You wouldn’t be human if you didn’t fear loss.
Nobel Prize-winning psychologist Daniel Kahneman demonstrated this with his loss aversion theory, showing that people feel the pain of losing money more than they enjoy gains. The natural instinct is to flee the market when it starts to plummet, just as greed prompts people to jump back in when stocks are skyrocketing. Both can have negative impacts.
But smart investing can overcome the power of emotion by focusing on relevant research, solid data and proven strategies. Here are seven principles that can help fight the urge to make emotional decisions in times of market turmoil.
Over long periods of time, stocks tend to move steadily higher, but history tells us that stock market declines are an inevitable part of investing. The good news is that corrections (defined as a 10% or more decline), bear markets (an extended 20% or more decline) and other challenging patches haven’t lasted forever.
Market downturns happen frequently but don't last forever
The Standard & Poor’s 500 Composite Index has typically dipped at least 10% about once a year, and 20% or more about every six years, according to data from 1952 to 2021. While past results are not predictive of future results, each downturn has been followed by a recovery and a new market high.
No one can accurately predict short-term market moves, and investors who sit on the sidelines risk losing out on periods of meaningful price appreciation that follow downturns.
Every S&P 500 decline of 15% or more, from 1929 through 2020, has been followed by a recovery. The average return in the first year after each of these declines was 55%.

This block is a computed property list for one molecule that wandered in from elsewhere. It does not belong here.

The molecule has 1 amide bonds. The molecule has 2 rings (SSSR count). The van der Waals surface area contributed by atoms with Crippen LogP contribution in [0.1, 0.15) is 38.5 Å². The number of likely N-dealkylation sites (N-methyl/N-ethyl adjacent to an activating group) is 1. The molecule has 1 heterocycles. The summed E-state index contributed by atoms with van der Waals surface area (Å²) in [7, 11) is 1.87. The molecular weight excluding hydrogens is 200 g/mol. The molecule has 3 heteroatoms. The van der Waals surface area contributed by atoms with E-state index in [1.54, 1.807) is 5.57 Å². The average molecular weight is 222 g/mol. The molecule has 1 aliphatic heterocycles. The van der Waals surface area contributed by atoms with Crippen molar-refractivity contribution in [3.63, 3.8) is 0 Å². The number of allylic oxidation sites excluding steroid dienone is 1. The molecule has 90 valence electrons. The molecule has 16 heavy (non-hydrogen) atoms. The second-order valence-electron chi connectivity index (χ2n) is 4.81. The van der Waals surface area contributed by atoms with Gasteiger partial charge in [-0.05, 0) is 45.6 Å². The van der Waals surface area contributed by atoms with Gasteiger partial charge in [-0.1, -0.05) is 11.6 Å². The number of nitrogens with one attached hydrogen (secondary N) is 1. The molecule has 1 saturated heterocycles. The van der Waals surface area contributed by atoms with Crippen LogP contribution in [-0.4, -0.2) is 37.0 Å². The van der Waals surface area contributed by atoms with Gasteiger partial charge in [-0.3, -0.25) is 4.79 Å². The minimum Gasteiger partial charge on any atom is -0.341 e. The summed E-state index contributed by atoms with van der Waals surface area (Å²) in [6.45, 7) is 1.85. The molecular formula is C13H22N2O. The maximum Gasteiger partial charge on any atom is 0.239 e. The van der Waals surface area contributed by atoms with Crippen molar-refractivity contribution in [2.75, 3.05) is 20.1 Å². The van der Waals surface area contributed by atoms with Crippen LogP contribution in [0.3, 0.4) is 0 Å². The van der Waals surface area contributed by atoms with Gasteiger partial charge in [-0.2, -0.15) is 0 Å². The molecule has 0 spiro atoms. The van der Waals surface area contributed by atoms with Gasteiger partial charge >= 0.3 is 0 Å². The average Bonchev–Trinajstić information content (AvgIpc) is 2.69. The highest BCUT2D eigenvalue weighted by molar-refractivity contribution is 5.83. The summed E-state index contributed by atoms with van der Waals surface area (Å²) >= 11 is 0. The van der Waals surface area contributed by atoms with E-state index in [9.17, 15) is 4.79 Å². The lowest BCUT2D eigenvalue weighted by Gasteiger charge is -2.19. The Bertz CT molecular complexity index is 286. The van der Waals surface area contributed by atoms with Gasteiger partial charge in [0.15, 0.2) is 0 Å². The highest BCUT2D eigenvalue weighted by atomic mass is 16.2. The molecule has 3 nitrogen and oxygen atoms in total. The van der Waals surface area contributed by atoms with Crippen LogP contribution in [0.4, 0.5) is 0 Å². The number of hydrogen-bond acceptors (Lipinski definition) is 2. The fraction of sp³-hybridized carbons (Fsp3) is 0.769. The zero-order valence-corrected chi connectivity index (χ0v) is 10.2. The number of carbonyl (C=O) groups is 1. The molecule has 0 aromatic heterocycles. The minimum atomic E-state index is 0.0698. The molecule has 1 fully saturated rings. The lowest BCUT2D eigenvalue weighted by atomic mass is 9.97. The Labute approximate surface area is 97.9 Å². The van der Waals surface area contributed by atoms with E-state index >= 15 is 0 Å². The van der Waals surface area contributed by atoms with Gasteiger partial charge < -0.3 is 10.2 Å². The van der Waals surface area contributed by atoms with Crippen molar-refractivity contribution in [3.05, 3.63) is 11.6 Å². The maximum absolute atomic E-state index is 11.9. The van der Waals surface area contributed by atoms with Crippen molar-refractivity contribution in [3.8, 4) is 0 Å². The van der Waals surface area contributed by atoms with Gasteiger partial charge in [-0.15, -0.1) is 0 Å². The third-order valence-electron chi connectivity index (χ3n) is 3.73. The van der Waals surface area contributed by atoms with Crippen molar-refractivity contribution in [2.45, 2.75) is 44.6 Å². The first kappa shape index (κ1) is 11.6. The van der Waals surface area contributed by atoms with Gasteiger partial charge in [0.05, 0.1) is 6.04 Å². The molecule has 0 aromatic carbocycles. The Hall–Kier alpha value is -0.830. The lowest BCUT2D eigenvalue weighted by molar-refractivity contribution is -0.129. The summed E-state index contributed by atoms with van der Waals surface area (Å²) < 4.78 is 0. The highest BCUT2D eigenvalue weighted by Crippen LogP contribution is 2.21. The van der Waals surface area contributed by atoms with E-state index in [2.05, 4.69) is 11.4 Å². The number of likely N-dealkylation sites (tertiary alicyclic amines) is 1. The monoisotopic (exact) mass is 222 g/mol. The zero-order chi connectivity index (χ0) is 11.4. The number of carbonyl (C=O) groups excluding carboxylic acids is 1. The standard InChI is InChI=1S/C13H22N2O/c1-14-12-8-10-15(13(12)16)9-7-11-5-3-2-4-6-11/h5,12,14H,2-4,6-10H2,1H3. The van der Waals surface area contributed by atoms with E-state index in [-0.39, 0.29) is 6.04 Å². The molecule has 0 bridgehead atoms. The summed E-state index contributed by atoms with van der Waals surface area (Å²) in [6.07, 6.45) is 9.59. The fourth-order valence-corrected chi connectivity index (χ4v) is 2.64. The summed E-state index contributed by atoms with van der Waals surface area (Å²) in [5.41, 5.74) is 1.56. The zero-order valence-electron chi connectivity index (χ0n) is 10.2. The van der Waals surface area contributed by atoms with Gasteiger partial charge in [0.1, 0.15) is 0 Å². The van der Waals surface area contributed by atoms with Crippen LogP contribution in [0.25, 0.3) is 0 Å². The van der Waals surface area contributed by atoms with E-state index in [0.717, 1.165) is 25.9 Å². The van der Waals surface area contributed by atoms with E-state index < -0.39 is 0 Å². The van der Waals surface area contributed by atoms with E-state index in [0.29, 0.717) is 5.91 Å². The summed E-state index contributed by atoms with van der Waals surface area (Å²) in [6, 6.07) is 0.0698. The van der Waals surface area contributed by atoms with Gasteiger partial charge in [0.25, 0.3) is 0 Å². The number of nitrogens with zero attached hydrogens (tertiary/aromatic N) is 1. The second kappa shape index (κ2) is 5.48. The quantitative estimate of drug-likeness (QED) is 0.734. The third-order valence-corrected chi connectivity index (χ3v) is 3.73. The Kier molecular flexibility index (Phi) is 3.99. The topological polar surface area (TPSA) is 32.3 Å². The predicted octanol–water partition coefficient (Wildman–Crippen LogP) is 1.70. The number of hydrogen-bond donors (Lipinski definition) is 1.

Even missing out on just a few trading days can take a toll. A hypothetical investment of US$1,000 in the S&P 500 made in 2012 would have grown to more than US$3,790 by the end of 2021. But if an investor missed just the 10 best trading days during that period, he or she would have ended up with 44% less.
Missing just a few of the market's best days can hurt investment returns
Kahneman won his Nobel Prize in 2002 for his work in behavioural economics, a field that investigates how individuals make financial decisions. A key finding of behavioural economists is that people often act irrationally when making such choices.
Emotional reactions to market events are perfectly normal. Investors should expect to feel nervous when markets decline, but it’s the actions taken during such periods that can mean the difference between investment success and shortfall.
One way to encourage rational investment decision-making is to understand the fundamentals of behavioural economics. Recognizing behaviours like anchoring, confirmation bias and availability bias may help investors identify potential mistakes before they make them.
Creating and adhering to a thoughtfully constructed investment plan is another way to avoid making short-sighted investment decisions — particularly when markets move lower. The plan should take into account a number of factors, including risk tolerance and short- and long-term goals.
One way to avoid futile attempts to time the market is with dollar cost averaging, where a fixed amount of money is invested at regular intervals, regardless of market ups and downs. This approach creates a strategy in which more shares are purchased at lower prices and fewer shares are purchased at higher prices. Over time investors pay less, on average, per share. Regular investing does not ensure a profit or protect against loss. Investors should consider their willingness to keep investing when share prices are declining.